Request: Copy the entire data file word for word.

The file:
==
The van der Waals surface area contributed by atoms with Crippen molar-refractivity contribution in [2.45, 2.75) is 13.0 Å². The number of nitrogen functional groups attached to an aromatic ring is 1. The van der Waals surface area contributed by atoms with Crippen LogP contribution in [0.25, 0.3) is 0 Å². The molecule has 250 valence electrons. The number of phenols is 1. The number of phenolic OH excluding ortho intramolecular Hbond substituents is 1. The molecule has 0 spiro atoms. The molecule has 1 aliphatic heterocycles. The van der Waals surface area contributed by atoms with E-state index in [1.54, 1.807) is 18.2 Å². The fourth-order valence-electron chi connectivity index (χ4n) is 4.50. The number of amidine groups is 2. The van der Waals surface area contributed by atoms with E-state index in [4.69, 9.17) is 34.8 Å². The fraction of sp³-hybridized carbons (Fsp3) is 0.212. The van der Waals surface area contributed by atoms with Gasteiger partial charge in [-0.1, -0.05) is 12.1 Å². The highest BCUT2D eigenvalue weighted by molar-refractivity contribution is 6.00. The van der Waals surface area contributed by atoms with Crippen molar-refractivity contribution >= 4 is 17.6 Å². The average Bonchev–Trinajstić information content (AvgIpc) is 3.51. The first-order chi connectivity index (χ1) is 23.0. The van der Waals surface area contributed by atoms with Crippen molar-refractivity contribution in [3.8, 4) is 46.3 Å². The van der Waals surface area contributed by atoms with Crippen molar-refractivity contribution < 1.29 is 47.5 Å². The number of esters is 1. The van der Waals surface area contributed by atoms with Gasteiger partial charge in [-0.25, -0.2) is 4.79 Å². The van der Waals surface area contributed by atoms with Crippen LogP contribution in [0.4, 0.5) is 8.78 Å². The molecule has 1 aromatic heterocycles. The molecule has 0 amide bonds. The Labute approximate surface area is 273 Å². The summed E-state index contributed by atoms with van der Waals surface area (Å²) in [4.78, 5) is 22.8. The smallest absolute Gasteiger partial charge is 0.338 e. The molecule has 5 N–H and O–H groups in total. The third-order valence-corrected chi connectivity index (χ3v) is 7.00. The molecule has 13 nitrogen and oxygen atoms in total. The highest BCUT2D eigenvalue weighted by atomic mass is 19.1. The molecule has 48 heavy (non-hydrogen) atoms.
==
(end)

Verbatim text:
The van der Waals surface area contributed by atoms with Crippen molar-refractivity contribution in [2.45, 2.75) is 13.0 Å². The number of nitrogen functional groups attached to an aromatic ring is 1. The van der Waals surface area contributed by atoms with Crippen LogP contribution in [0.25, 0.3) is 0 Å². The molecule has 250 valence electrons. The number of phenols is 1. The number of phenolic OH excluding ortho intramolecular Hbond substituents is 1. The molecule has 0 spiro atoms. The molecule has 1 aliphatic heterocycles. The van der Waals surface area contributed by atoms with E-state index in [1.54, 1.807) is 18.2 Å². The fourth-order valence-electron chi connectivity index (χ4n) is 4.50. The number of amidine groups is 2. The van der Waals surface area contributed by atoms with E-state index in [4.69, 9.17) is 34.8 Å². The fraction of sp³-hybridized carbons (Fsp3) is 0.212. The van der Waals surface area contributed by atoms with Gasteiger partial charge in [-0.1, -0.05) is 12.1 Å². The highest BCUT2D eigenvalue weighted by molar-refractivity contribution is 6.00. The van der Waals surface area contributed by atoms with Crippen molar-refractivity contribution >= 4 is 17.6 Å². The average Bonchev–Trinajstić information content (AvgIpc) is 3.51. The first-order chi connectivity index (χ1) is 23.0. The van der Waals surface area contributed by atoms with Crippen molar-refractivity contribution in [3.8, 4) is 46.3 Å². The van der Waals surface area contributed by atoms with Crippen molar-refractivity contribution < 1.29 is 47.5 Å². The number of esters is 1. The van der Waals surface area contributed by atoms with Gasteiger partial charge in [-0.25, -0.2) is 4.79 Å². The van der Waals surface area contributed by atoms with Crippen LogP contribution in [0.4, 0.5) is 8.78 Å². The molecule has 1 aromatic heterocycles. The molecule has 0 amide bonds. The Labute approximate surface area is 273 Å². The summed E-state index contributed by atoms with van der Waals surface area (Å²) in [4.78, 5) is 22.8. The smallest absolute Gasteiger partial charge is 0.338 e. The molecule has 5 N–H and O–H groups in total. The third-order valence-corrected chi connectivity index (χ3v) is 7.00. The molecule has 13 nitrogen and oxygen atoms in total. The highest BCUT2D eigenvalue weighted by atomic mass is 19.1. The molecule has 48 heavy (non-hydrogen) atoms.